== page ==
Distributed trigger counting algorithms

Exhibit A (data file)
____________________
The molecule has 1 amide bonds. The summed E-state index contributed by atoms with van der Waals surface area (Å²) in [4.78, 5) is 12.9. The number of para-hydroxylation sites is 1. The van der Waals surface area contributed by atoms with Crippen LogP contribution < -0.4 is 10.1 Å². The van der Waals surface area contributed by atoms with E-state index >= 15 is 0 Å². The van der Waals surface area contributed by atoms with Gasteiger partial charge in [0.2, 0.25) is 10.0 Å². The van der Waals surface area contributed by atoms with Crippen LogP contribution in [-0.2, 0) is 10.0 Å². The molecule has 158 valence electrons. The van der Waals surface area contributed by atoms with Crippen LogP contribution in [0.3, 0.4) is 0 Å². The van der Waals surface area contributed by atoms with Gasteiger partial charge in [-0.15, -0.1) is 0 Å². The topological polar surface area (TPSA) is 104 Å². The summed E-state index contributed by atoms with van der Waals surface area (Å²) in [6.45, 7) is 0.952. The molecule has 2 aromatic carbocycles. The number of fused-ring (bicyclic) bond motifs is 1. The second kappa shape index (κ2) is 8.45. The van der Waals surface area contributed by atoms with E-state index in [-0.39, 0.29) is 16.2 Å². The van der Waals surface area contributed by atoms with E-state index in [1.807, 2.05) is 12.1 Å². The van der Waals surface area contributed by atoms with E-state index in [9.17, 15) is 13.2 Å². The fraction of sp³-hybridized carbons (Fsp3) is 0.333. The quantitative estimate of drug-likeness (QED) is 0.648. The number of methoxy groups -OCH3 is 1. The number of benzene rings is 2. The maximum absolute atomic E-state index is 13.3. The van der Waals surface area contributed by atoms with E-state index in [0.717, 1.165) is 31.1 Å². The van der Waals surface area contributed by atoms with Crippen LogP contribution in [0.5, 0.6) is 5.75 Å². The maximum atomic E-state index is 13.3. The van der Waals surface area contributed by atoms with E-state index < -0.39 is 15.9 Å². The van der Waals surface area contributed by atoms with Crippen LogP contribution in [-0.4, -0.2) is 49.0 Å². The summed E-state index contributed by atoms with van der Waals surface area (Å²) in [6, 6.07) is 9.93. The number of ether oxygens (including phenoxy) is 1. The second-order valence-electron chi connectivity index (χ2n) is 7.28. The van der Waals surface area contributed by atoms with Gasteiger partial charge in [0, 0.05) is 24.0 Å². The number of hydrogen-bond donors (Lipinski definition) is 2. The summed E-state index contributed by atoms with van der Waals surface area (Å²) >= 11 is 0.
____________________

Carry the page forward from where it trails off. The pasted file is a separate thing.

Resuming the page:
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A distributed system consists of a set of N processor nodes and a finite set of communication channels. It is frequently described as a directed graph in which each vertex represents a processor node and the edges represent the communication channels. A global snapshot of a distributed system consists of the local states of all the processor nodes and all of the in-transit messages of a distributed computation. This is meaningful as it corresponds to the global state where all the local states and communication channels of all the processor nodes in the system are recorded simultaneously. A classic example where snapshots are utilized is in the scenario of some failure where the system can restart from the last global snapshot. This is an important application of global snapshot algorithms as it forms the basis for fault-tolerance in distributed programs and aids in serviceability as a distributed program debugging mechanism. Another important application includes checkpointing and monitoring systems where a set of continuous global snapshots are employed to detect when a certain number of triggers have been received by the system. When the distributed system is scaled in terms of an increase in the number of processor nodes and an increase in the number of expected triggers the message complexity increases and impacts the total overhead for the communication and computation of the global snapshot algorithm. In such a large distributed system, an optimal algorithm is vital so that the distributed application program that is employing the snapshots does not suffer from performance degradation as the size of the distributed system continues to grow over time. We are interested in global snapshot algorithms that offer lower bound message complexity and lower bound MaxLoad messages for large values of N processor nodes and large values of W expected triggers. In this report we study and simulate the Centralized, Grid based, Tree Based, and LayeredRand global snapshot algorithms then evaluate the algorithms for total number of messages (sent and received) and MaxLoad messages (sent and received) for the trigger counting problem in distributed computing. The report concludes with simulation results that compare the performance of the algorithms with respect to the total number of messages and MaxLoad messages required by each algorithm to detect when the number of W triggers have been delivered to the distributed system.